A prime example of a law that is completely ill-fitted for today’s technological realities is the Electronic Communications and Privacy Act (ECPA). ECPA is the privacy law that governs our interactions with the Internet. But the law was passed in 1986 (before most people even had computers in their homes), and it allows law enforcement to access electronic communications that are older than 6 months without a warrant on the grounds that such communications are “abandoned.” These rules do not conform to how people use and understand the Internet, and providing such lax privacy protections for electronic communications erodes consumer confidence in the safety and security of online services. Thankfully, a coalition of industry and civil rights organizations—including Engine—helped persuade California to correct this problem at the state level. In October, California passed reforms to ECPA requiring law enforcement to obtain a warrant before accessing a wide variety of digital information. A bill to reform ECPA at the federal level also resurfaced this year, garnering support from over 300 cosponsors in the House, which made it one of the most popular bills in Congress. There are still a few federal agencies that oppose reform, but a provision in the recently passed omnibus served as a rebuke to the remaining hold-outs. ECPA reform will likely be one of the first topics considered by the House Judiciary Committee in 2016, and we are tracking.


This year, 2016 presidential candidates and current policymakers also put forth proposals aimed at combating terrorist threats to our nation—from “closing that Internet up,” which has been broadly viewed as preposterous, to creating backdoors for encrypted technologies, which unfortunately has been met with acceptance in some circles that ought to know better. The debate around encryption is one of the best examples of the problems that arise when lawmakers don’t understand the technologies at issue in the policies they are proposing. It is well accepted by cryptographic experts that creating a backdoor (or “golden key”) for encrypted technologies is not technically feasible without undermining the security of the system as a whole. And in addition to threatening constitutional rights, it is unlikely that creating a backdoor would even be effective in keeping bad actors from using unbreakable encryption. Yet this “solution” has been central to a number of policy proposals, highlighting a lack of understanding from lawmakers on both sides of the aisle.

Safe Harbor

In October, the tech world was left in a state of confusion after the European Court of Justice (ECJ) invalidated the safe harbor agreement that allows for the legal transfer of data between the U.S. and EU. In short, the ECJ ruled that U.S. laws allowing the government to broadly and secretly collect consumer data violated EU privacy rules and therefore, the safe harbor rule was incompatible with EU law. As such, companies that had previously relied on the safe harbor as the legal basis for importing EU customer data into the U.S. had to find other ways to legally import such data. Many commentators downplayed the significance of the ruling, noting that companies could find other legal pathways for importing EU data via contractual agreements or pre-approved internal data protection mechanisms. But, while such protocols may be feasible for large multinationals, startups with EU customers but without the resources necessary to negotiate alternative arrangements were left in legal limbo. Though EU and U.S. policymakers are working on developing another safe harbor arrangement, the recent push in the U.S. to further weaken privacy protections through misguided encryption policies could end up ensuring that any new safe harbor rule would also fall short of EU privacy standards. More broadly, the court ruling helped crystalize the nonsensical nature of enforcing territorial data restrictions in a globally interconnected digital world and highlighted the impact that U.S. surveillance practices have on the ability of American startups to thrive in an increasingly global world, where many countries have concerns about the privacy of their citizens’ data.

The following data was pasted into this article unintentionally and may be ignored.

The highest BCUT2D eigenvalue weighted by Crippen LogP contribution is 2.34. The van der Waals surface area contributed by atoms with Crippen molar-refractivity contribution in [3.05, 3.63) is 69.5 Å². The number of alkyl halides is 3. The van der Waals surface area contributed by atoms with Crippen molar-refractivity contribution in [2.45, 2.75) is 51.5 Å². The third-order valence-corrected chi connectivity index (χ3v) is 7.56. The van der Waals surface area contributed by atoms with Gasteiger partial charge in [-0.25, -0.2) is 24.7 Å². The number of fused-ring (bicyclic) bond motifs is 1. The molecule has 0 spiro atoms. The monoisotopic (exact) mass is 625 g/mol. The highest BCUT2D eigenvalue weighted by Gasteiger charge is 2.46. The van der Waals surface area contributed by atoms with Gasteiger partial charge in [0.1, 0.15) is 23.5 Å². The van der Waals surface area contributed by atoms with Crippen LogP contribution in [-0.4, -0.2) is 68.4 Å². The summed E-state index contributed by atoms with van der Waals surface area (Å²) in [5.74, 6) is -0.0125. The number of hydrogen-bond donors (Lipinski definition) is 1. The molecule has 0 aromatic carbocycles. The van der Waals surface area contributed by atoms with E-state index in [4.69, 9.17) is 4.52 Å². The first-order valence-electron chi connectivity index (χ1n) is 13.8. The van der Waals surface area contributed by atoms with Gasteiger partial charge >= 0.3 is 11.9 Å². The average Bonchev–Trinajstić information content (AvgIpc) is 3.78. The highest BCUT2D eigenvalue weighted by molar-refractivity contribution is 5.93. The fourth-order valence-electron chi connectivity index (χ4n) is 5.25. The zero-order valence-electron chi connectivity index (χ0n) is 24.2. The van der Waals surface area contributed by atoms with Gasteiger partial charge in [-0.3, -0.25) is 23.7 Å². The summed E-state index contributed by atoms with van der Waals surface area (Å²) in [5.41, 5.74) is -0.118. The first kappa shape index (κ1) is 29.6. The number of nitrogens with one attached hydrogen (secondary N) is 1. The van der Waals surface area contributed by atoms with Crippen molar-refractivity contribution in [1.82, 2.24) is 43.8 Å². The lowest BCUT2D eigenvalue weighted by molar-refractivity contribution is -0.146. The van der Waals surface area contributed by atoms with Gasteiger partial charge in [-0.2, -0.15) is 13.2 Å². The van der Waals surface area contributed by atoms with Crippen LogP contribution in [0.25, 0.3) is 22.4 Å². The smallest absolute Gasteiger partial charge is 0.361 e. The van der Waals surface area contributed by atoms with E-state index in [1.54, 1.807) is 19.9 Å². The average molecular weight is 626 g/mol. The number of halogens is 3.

Data Security

Spurred on by the many data breaches in 2015, members of Congress spent considerable time crafting legislation regarding how companies should handle security breaches. A number of the proposals require notification within a set amount of time following discovery of a breach. While well-intentioned, security professionals agree that publicly announcing a breach too early actually decreases security by allowing for bad actors to take advantage of vulnerabilities that have not yet been patched. It’s true that a uniform federal standard would be preferable to the existing 47 state laws governing breach notification insofar as compliance with a single standard is easier for cash-strapped startups than having to comply with 47 different regimes. But the bills introduced this year are deficient in a variety of ways that highlight the alarming lack of technological expertise on Capitol Hill.

Additionally, as a result of a court decision earlier this year, the Federal Trade Commission (FTC) now has explicit authority to police whether companies’ data security practices are “reasonable”. However, determining which practices are reasonable and which are not is a difficult task—even security experts disagree over which protections companies should have in place. The FTC has tried to bridge this gap in technological understanding through their “Start with Security” initiative. And Engine hosted an event in October to help startups navigate data security policy. But it is still clear that lawmakers do not understand data security as a technical matter, and it is the role of the startup community to try to educate policymakers on the ways in which proposed policies can dictate practices, for better or worse.